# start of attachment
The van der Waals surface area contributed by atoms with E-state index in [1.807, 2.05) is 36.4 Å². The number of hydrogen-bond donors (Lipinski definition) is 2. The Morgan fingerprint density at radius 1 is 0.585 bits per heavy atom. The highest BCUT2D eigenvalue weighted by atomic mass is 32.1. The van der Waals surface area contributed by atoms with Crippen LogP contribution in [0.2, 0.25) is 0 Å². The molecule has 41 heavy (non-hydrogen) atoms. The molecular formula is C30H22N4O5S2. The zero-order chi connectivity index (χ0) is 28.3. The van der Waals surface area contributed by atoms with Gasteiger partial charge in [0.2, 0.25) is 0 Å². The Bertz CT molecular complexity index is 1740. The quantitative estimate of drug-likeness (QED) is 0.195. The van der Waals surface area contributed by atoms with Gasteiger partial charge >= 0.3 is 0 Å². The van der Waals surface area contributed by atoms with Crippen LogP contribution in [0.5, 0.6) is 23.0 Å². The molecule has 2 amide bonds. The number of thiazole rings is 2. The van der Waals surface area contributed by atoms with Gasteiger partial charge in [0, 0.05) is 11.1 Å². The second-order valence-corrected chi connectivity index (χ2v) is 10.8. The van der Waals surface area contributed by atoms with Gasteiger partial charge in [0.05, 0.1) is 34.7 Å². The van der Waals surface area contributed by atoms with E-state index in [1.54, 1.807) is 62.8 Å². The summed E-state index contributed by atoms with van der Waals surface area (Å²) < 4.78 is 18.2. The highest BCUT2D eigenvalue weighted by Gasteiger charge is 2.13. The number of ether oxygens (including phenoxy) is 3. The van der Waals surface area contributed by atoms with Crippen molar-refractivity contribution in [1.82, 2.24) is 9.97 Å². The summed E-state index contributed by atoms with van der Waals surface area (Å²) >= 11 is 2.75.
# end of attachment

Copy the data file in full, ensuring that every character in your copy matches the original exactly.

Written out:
The van der Waals surface area contributed by atoms with E-state index in [1.807, 2.05) is 36.4 Å². The number of hydrogen-bond donors (Lipinski definition) is 2. The Morgan fingerprint density at radius 1 is 0.585 bits per heavy atom. The highest BCUT2D eigenvalue weighted by atomic mass is 32.1. The van der Waals surface area contributed by atoms with Crippen LogP contribution in [0.2, 0.25) is 0 Å². The molecule has 41 heavy (non-hydrogen) atoms. The molecular formula is C30H22N4O5S2. The zero-order chi connectivity index (χ0) is 28.3. The van der Waals surface area contributed by atoms with Gasteiger partial charge in [0.2, 0.25) is 0 Å². The Bertz CT molecular complexity index is 1740. The quantitative estimate of drug-likeness (QED) is 0.195. The van der Waals surface area contributed by atoms with Gasteiger partial charge >= 0.3 is 0 Å². The van der Waals surface area contributed by atoms with Crippen LogP contribution in [0.5, 0.6) is 23.0 Å². The molecule has 2 amide bonds. The number of thiazole rings is 2. The van der Waals surface area contributed by atoms with Gasteiger partial charge in [0, 0.05) is 11.1 Å². The second-order valence-corrected chi connectivity index (χ2v) is 10.8. The van der Waals surface area contributed by atoms with Gasteiger partial charge in [0.05, 0.1) is 34.7 Å². The van der Waals surface area contributed by atoms with E-state index in [1.54, 1.807) is 62.8 Å². The summed E-state index contributed by atoms with van der Waals surface area (Å²) < 4.78 is 18.2. The highest BCUT2D eigenvalue weighted by Gasteiger charge is 2.13. The number of ether oxygens (including phenoxy) is 3. The van der Waals surface area contributed by atoms with Crippen molar-refractivity contribution in [1.82, 2.24) is 9.97 Å². The summed E-state index contributed by atoms with van der Waals surface area (Å²) >= 11 is 2.75.